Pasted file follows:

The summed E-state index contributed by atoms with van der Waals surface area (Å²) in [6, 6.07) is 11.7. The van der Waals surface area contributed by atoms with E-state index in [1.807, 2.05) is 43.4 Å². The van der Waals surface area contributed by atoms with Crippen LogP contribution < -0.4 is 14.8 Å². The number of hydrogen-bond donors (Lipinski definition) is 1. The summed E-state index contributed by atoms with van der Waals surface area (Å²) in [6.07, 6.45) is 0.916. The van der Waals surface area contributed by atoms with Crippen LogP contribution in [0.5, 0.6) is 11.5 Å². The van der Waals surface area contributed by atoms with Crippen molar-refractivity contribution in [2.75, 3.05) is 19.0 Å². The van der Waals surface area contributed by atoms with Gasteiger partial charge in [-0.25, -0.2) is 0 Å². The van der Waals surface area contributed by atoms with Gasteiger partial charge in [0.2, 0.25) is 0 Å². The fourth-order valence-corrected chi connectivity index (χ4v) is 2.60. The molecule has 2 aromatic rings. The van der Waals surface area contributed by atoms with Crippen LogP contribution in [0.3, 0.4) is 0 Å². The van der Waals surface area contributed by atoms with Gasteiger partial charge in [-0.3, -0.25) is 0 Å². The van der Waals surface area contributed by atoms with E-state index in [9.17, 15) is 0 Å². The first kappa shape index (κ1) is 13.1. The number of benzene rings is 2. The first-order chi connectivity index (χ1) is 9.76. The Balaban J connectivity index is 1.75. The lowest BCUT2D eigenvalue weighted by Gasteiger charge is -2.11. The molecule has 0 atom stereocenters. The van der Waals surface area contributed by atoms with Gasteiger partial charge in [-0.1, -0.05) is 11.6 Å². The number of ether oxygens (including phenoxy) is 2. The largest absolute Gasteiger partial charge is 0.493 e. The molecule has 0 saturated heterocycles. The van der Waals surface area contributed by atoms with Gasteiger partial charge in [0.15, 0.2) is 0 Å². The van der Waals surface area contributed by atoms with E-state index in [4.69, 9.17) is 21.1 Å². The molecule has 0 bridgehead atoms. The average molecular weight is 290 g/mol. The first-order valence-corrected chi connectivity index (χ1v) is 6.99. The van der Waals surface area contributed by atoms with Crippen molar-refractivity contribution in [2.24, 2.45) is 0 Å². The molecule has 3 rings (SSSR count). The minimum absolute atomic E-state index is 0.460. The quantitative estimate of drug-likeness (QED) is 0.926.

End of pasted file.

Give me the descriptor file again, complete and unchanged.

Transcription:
The summed E-state index contributed by atoms with van der Waals surface area (Å²) in [6, 6.07) is 11.7. The van der Waals surface area contributed by atoms with E-state index in [1.807, 2.05) is 43.4 Å². The van der Waals surface area contributed by atoms with Crippen LogP contribution < -0.4 is 14.8 Å². The number of hydrogen-bond donors (Lipinski definition) is 1. The summed E-state index contributed by atoms with van der Waals surface area (Å²) in [6.07, 6.45) is 0.916. The van der Waals surface area contributed by atoms with Crippen LogP contribution in [0.5, 0.6) is 11.5 Å². The van der Waals surface area contributed by atoms with Crippen molar-refractivity contribution in [2.75, 3.05) is 19.0 Å². The van der Waals surface area contributed by atoms with Gasteiger partial charge in [-0.25, -0.2) is 0 Å². The van der Waals surface area contributed by atoms with Gasteiger partial charge in [0.2, 0.25) is 0 Å². The fourth-order valence-corrected chi connectivity index (χ4v) is 2.60. The molecule has 2 aromatic rings. The van der Waals surface area contributed by atoms with Crippen LogP contribution in [0.3, 0.4) is 0 Å². The van der Waals surface area contributed by atoms with Gasteiger partial charge in [-0.3, -0.25) is 0 Å². The van der Waals surface area contributed by atoms with E-state index in [9.17, 15) is 0 Å². The first kappa shape index (κ1) is 13.1. The number of benzene rings is 2. The first-order chi connectivity index (χ1) is 9.76. The Balaban J connectivity index is 1.75. The lowest BCUT2D eigenvalue weighted by Gasteiger charge is -2.11. The molecule has 0 atom stereocenters. The van der Waals surface area contributed by atoms with Gasteiger partial charge in [-0.1, -0.05) is 11.6 Å². The number of ether oxygens (including phenoxy) is 2. The largest absolute Gasteiger partial charge is 0.493 e. The molecule has 0 saturated heterocycles. The van der Waals surface area contributed by atoms with Gasteiger partial charge in [0.15, 0.2) is 0 Å². The van der Waals surface area contributed by atoms with E-state index in [4.69, 9.17) is 21.1 Å². The molecule has 0 bridgehead atoms. The average molecular weight is 290 g/mol. The first-order valence-corrected chi connectivity index (χ1v) is 6.99. The van der Waals surface area contributed by atoms with Crippen molar-refractivity contribution in [2.24, 2.45) is 0 Å². The molecule has 3 rings (SSSR count). The minimum absolute atomic E-state index is 0.460. The quantitative estimate of drug-likeness (QED) is 0.926.